Recently I’ve been smacked three times with the notion of accountability and forced to ask myself the questions: Who is accountable? What is the people’s role? Reading the Naples Daily News on vacation in “Southern Ohio” I saw under the headline: “… schools stand to loose accreditation”, I learn that Ms. XXX YYY, Executive Director of Accountability for the Florida Schools, the power to take away the district’s accreditation. Reminded me of the Ohio Grantmaker’s Forum even in the winter where John Zitzner of E-City stood up and asked “who in Ohio is accountable for every student in Ohio graduating from High School?” I ask, who is accountable in Ohio? Do titles matter? Can government hold itself accountable?Situation 2: I’m in a meeting this week about a regional talent framework in Northeast Ohio and discussing who should lead, what role do our state partners have and the like. The concept is thrown out that business should lead as business is the largest consumer of the workforce system. Right – business is the largest consumer of the workforce system. People are the workforce. I ask, “Who do people hold accountable for their lifelong learning opportunities so that they have lifelong employability? I ask if people can hold business and government accountable for creating opportunities for lifelong learning and lifelong employability? I ask how do people hold others accountable?Situation 3: And to build on that thought, I got an email this week reminding me of a 10-year old Brookings Institution report on Reinventing Government. An excerpt from the report goes like this: “Reinventing government has often been presented as a revolution in government management. In truth it is less a revolutionary than an evolutionary movement. To its great credit, reinventing government has evolved to the point that it has recognized the central dilemma: redefining accountability for performance in the many programs where government’s partners share responsibility for performance.” I ask, what is our opportunity as people, to redefine how people hold others accountable.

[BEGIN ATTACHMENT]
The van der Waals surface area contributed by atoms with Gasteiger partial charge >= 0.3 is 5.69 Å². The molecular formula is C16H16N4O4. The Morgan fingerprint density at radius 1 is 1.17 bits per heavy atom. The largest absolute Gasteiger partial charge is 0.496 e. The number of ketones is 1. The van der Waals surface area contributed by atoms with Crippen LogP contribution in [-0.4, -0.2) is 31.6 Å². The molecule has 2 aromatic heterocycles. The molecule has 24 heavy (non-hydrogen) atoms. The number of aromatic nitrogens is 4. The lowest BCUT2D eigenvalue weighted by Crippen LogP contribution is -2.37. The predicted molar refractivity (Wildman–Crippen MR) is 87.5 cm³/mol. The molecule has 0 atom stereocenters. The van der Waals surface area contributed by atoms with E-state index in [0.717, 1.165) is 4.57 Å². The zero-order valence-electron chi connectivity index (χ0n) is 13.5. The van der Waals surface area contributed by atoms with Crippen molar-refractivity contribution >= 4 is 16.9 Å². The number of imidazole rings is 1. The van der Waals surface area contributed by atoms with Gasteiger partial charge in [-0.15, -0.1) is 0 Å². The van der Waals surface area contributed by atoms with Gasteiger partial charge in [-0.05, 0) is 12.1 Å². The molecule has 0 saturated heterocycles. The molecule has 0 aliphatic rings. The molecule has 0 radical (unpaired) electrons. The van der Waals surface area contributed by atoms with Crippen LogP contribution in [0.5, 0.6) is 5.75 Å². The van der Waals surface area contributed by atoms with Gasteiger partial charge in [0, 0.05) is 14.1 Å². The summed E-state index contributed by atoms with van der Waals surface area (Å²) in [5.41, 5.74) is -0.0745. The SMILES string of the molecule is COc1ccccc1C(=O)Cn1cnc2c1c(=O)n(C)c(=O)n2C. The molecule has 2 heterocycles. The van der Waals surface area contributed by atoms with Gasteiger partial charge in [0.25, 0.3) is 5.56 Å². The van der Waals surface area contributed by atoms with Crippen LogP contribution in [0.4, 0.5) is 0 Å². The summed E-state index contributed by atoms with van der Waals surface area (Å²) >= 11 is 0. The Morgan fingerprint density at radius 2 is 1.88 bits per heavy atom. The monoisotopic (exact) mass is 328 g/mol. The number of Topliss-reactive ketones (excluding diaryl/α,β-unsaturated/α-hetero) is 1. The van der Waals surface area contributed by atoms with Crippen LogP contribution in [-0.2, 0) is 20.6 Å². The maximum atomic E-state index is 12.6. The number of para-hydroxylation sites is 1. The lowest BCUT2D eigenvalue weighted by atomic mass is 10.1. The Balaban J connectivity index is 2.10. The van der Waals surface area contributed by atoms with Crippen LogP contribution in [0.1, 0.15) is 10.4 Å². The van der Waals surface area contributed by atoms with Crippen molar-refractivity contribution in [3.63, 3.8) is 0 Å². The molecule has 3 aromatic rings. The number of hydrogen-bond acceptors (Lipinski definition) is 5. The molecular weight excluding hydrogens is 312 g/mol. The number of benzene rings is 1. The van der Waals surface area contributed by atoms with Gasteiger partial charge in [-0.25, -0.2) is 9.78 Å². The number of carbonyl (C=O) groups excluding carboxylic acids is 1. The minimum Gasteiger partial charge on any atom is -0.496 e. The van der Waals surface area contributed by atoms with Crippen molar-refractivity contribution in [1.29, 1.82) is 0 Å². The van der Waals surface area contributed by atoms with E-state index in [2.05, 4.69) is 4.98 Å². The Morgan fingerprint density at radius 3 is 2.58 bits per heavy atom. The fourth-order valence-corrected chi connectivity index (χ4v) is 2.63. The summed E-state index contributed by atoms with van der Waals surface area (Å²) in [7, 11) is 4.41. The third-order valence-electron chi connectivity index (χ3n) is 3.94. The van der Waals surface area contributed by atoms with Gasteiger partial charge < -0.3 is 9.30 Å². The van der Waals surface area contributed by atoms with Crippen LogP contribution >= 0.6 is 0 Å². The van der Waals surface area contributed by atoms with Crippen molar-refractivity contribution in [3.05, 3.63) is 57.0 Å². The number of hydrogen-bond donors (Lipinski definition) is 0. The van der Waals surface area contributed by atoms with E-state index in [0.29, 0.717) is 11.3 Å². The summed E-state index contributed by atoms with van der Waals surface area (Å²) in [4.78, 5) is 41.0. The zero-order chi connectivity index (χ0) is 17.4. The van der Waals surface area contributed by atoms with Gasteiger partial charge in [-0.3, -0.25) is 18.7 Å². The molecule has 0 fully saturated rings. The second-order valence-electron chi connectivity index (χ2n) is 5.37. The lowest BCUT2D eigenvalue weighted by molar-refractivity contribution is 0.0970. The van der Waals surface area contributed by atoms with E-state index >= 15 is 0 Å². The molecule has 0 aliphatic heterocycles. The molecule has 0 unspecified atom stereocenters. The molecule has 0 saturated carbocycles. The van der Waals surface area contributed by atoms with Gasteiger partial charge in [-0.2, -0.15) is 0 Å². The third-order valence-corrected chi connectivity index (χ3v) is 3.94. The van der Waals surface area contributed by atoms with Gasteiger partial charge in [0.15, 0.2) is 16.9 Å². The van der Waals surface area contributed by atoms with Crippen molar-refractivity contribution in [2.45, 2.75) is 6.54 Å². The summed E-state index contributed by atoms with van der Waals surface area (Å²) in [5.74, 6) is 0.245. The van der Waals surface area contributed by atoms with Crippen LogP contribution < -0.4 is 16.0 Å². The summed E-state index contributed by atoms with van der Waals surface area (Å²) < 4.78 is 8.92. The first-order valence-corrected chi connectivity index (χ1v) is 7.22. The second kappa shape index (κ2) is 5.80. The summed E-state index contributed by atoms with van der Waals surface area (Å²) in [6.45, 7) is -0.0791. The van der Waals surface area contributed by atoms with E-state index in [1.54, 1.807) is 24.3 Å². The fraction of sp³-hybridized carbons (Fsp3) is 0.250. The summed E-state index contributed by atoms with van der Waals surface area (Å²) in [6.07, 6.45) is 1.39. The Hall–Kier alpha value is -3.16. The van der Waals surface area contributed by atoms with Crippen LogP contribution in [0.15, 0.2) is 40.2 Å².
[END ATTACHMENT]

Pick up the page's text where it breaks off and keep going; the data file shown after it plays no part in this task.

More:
Currently, government and business are hard at work to reform the state’s workforce system. The Fund for Our Economic Future is helping to convene business and workforce and government leaders on a regional basis to ensure a regional strategy with local, industry-led solutions emerge.
We know that people are the holders of accountability. Where are the people in the dialogue about workforce on a regional level? How should we convene?
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